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SPORTS PAGE: Padres @ Giants 1:05, with the rookie Dereck Rodriguez on the mound. Like that kid! Angels hose the Blue Jays at 1:07.
AURAL PLEASURE: For KQED's Political Breakdown podcast, Marisa Lagos and Scott Shafer are joined by colleague California Report host John Sepulvado to talk about the border situation, who has reported from the migrant camps in Texas. They are also joined by State Senator Connie Leyva, who makes the case for her visit to the border and discussion her rise from grocery clerk to head of the California Labor Federation to State Senator.
Happy Sunday to you! Unfortunately, it appears that fire season has started again with an all too short of a break since the devestation last fall. Lake and Tehema Counties now have evacuations for out-of-control wildfires.
I start today with a couple of longer form articles, but not to worry, there are some kibbles and bits below.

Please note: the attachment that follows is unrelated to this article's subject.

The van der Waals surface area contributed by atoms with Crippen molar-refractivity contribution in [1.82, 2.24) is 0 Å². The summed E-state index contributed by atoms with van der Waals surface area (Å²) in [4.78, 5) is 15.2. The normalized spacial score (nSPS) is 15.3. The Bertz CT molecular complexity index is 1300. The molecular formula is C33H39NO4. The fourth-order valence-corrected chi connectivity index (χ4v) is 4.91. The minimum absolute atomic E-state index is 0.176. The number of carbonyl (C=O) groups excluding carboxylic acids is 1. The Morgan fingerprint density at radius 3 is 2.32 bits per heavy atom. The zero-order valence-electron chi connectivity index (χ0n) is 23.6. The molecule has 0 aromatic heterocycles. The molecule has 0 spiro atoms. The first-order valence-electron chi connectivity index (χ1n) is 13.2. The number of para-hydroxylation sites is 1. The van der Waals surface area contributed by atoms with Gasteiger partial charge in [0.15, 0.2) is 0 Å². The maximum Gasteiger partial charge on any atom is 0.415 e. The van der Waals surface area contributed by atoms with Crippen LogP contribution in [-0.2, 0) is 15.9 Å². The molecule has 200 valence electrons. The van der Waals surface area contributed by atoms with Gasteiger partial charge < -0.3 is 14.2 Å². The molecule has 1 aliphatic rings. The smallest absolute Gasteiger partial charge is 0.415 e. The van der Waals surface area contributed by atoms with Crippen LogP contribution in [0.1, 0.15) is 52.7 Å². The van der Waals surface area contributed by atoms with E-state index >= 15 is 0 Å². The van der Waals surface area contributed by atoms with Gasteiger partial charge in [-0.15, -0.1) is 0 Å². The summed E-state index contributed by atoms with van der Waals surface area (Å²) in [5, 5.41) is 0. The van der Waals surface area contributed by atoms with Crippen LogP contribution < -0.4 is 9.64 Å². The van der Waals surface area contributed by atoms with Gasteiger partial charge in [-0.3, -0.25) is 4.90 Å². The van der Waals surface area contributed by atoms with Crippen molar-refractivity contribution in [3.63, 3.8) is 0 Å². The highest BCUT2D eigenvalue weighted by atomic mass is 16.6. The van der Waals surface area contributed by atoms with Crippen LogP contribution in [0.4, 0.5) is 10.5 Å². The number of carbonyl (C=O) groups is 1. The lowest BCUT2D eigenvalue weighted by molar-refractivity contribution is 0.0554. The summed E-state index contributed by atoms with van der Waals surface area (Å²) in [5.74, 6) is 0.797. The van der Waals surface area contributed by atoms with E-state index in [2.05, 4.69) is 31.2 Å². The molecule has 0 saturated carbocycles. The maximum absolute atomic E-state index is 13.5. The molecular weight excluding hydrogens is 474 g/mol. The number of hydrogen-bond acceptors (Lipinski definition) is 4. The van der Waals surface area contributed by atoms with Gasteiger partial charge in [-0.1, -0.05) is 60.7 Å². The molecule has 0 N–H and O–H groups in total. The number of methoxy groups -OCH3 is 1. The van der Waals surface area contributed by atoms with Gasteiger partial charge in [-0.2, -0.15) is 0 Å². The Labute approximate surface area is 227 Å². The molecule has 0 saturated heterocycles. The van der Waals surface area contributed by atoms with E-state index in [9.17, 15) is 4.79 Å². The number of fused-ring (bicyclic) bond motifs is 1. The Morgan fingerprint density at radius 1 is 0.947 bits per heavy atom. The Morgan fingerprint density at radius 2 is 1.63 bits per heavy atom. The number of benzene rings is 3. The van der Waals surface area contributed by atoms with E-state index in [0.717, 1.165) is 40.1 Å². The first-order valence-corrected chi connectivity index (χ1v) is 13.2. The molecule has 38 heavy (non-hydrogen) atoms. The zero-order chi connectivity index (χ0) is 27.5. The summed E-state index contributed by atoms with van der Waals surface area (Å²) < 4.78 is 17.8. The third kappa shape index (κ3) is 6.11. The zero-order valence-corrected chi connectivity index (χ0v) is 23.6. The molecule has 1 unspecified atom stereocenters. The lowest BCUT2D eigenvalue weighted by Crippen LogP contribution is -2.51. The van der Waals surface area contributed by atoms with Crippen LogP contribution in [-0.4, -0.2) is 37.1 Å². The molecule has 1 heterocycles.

CAMP PENDLETON: Yesterday, I had an item about the Department of Defense looking at the former Naval Weapons Base in Concord as a location for a "tent city" to house immigrants awaiting processing. Camp Pendleton is also included in the memo of options for accommodating 47,000 detainees. It is unclear if it is an "and" or an "or" situation.
In 1975, the Camp Pendleton Marine Corps Base in northern San Diego County erected a tent city to house Vietnamese refugees, with the first arriving at the end of Apri after the fall of Saigon. They were all settled across the country by October that year. Many settled outside of Southern California returned in subsequent years, creating the largest Vietnamese community in the United States, in Orange County
The tents may be coming back soon to house up to 47,000 awaiting immigration processing and/or trial. As of now, it's not even clear if the criminal prosecutions under the "zero tolerance" policy will continue, or whether the criminal element will be dropped, as was done with 17 such cases on Thursday. If the latter was the case, than the question of refugee status is front-and-center. The Vietnamese in 1975 were largely treated as de facto refugees as a class because the American government wanted to put the war behind as soon as possible. They were settled with host families, churches, and non-profits and the formal immigration processing was handled later.